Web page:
Seagrass, a hidden treasure

I remember as a kid I never really liked seagrass. It often felt slimy, looked dirty, got entangled in my hair. I preferred the sand, burying my feet in it, making sand castles with it. The fact that I got sand in my hair didn’t seem to bother me as much as the seagrass for some reason.  How amazed I was roughly two decades later when I learned about seagrass and how to distinguish it. HU, HM, HT, EA, TH, SI, CS, HO what? I never expected that seagrass could be that interesting. Seagrass is a valuable coastal resource capable of indicating change, providing a food source, and creating a safe habitat for sea life.

You discover a whole new world as the seagrass becomes alive beneath you, revealing its hidden treasures. Hovering over it you can detect the small oxygen bubbles it produces, you can distinguish waspfishes, filefishes, collector urchins, seastars, pipefishes and seahorses, all searching shelter and feeding grounds.  Seagrass beds account for 0.2% of  Seagrass and pipefishocean floor but absorb 10% of global carbon buried in the sea.  Knowing that almost an area of an entire football field gets destroyed every 30 minutes, I can’t even begin to imagine the impact further up the ecosystem. Threats – human influences such as nutrient loading (N in particular), algal blooms causing a shift in species composition, algae directly competing with the seagrass for light reducing their photosynthetic efficiency, over fishing, destructive fishing techniques, push nets and land reclamation – are all major factors contributing to their decline. With a quadrat we had to identify and estimate the coverage level of the seagrass. After our eyes adjusted we looked for veins, serrated ridges, rounded leaf tips or even bat(man) shaped edges. Looking for clues and subtle changes, you feel like a true explorer.  That is exactly what Zoox is about. It lets you explore new interest areas and shows you the relationship and interconnectivity of marine ecosystems and how they all influence each other. Apparently, it doesn’t take longer than a couple of hours to get rid of a childhood misconception.

The first two weeks of the Zoox Experience Program we stay at the training center of Marine Conservation Philippines (MCP) on the island of Negros Oriental. We are being taught about the science of marine conservation, global laws and policies, marine monitoring of coral and seagrass, blue carbon, shark conservation, professional development and responsible diving in separate modules.  An interesting mix of lectures no university offers with such a hand-on approach. Moreover, we share the premises with the staff, interns and volunteers of MCP. Coming from different backgrounds, we all share the same passion: the ocean. Some help to protect it while scuba diving, conducting reef surveys to identify substrate, invertebrates and fish. Other organise community outreach programs, educating and raising awareness among children, fishermen and government officials. Still others conduct research on alternative livelihoods, Marine Protected Areas, solid waste management, mangrove nurseries and blue carbon offsets.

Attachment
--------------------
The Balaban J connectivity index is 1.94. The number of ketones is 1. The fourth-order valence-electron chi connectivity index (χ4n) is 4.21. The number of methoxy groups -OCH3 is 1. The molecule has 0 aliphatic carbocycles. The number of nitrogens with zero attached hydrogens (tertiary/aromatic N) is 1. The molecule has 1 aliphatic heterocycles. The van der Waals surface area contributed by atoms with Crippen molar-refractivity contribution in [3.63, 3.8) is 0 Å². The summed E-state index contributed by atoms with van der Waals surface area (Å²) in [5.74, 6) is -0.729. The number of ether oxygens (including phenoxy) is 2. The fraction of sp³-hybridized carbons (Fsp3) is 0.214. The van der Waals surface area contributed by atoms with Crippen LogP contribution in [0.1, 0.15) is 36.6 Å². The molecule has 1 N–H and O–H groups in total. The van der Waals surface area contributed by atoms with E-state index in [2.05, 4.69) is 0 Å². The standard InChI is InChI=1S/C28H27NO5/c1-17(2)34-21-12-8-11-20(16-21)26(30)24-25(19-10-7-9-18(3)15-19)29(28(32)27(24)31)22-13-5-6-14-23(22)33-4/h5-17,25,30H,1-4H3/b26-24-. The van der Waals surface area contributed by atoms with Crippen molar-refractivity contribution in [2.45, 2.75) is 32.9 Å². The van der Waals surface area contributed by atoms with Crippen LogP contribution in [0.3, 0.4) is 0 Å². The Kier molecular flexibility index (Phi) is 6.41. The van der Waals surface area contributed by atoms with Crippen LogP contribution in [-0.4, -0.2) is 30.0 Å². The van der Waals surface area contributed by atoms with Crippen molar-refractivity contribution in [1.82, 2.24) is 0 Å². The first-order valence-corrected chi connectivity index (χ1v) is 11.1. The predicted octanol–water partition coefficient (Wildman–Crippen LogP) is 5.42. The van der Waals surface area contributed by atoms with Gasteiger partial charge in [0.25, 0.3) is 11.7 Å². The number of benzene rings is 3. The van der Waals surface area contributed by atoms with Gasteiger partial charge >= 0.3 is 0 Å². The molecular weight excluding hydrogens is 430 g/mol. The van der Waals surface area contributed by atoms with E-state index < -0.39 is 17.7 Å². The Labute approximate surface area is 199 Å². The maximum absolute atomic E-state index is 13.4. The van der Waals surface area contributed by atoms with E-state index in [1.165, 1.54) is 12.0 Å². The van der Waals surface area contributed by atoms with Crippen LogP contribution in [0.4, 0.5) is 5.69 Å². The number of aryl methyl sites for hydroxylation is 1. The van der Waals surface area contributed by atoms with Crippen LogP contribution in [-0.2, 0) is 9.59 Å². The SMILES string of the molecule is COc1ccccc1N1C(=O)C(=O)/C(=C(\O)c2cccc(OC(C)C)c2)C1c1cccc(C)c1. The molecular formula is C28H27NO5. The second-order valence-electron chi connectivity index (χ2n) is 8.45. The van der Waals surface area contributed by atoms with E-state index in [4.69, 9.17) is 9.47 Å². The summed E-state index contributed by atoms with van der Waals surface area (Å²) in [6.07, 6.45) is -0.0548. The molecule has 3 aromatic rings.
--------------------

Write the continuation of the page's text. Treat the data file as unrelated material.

Thanks to Zoox, new worlds unfold before your eyes the more you learn about it, and with knowledge comes caring, and caring brings about the necessary change to protect the Earth and its oceans. A learning school for true changemakers, everyone to find its own way!

This entry was posted in Volunteer Coordinator. Bookmark the permalink.

Leave a Reply

Fill in your details below or click an icon to log in: Logo

You are commenting using your account. Log Out /  Change )

Google+ photo

You are commenting using your Google+ account. Log Out /  Change )

Twitter picture

You are commenting using your Twitter account. Log Out /  Change )

Facebook photo

You are commenting using your Facebook account. Log Out /  Change )


Connecting to %s